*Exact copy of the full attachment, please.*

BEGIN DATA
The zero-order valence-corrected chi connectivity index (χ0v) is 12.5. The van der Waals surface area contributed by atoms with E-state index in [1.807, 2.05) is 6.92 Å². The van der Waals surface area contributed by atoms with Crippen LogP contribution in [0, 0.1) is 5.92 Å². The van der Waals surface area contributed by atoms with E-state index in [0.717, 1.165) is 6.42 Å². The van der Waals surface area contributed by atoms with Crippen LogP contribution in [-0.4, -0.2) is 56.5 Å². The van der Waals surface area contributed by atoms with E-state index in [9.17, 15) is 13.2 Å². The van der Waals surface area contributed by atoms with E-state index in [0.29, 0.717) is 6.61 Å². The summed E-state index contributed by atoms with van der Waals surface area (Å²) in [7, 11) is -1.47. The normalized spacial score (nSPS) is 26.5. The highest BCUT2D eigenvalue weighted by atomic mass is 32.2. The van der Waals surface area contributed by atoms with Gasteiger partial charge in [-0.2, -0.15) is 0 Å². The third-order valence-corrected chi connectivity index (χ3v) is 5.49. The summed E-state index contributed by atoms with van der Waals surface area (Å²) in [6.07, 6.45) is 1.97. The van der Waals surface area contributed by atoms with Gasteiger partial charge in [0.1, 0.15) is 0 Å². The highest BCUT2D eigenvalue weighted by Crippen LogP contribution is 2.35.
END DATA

The zero-order valence-corrected chi connectivity index (χ0v) is 12.5. The van der Waals surface area contributed by atoms with E-state index in [1.807, 2.05) is 6.92 Å². The van der Waals surface area contributed by atoms with Crippen LogP contribution in [0, 0.1) is 5.92 Å². The van der Waals surface area contributed by atoms with E-state index in [0.717, 1.165) is 6.42 Å². The van der Waals surface area contributed by atoms with Crippen LogP contribution in [-0.4, -0.2) is 56.5 Å². The van der Waals surface area contributed by atoms with E-state index in [9.17, 15) is 13.2 Å². The van der Waals surface area contributed by atoms with E-state index in [0.29, 0.717) is 6.61 Å². The summed E-state index contributed by atoms with van der Waals surface area (Å²) in [7, 11) is -1.47. The normalized spacial score (nSPS) is 26.5. The highest BCUT2D eigenvalue weighted by atomic mass is 32.2. The van der Waals surface area contributed by atoms with Gasteiger partial charge in [-0.2, -0.15) is 0 Å². The third-order valence-corrected chi connectivity index (χ3v) is 5.49. The summed E-state index contributed by atoms with van der Waals surface area (Å²) in [6.07, 6.45) is 1.97. The van der Waals surface area contributed by atoms with Gasteiger partial charge in [0.1, 0.15) is 0 Å². The highest BCUT2D eigenvalue weighted by Crippen LogP contribution is 2.35.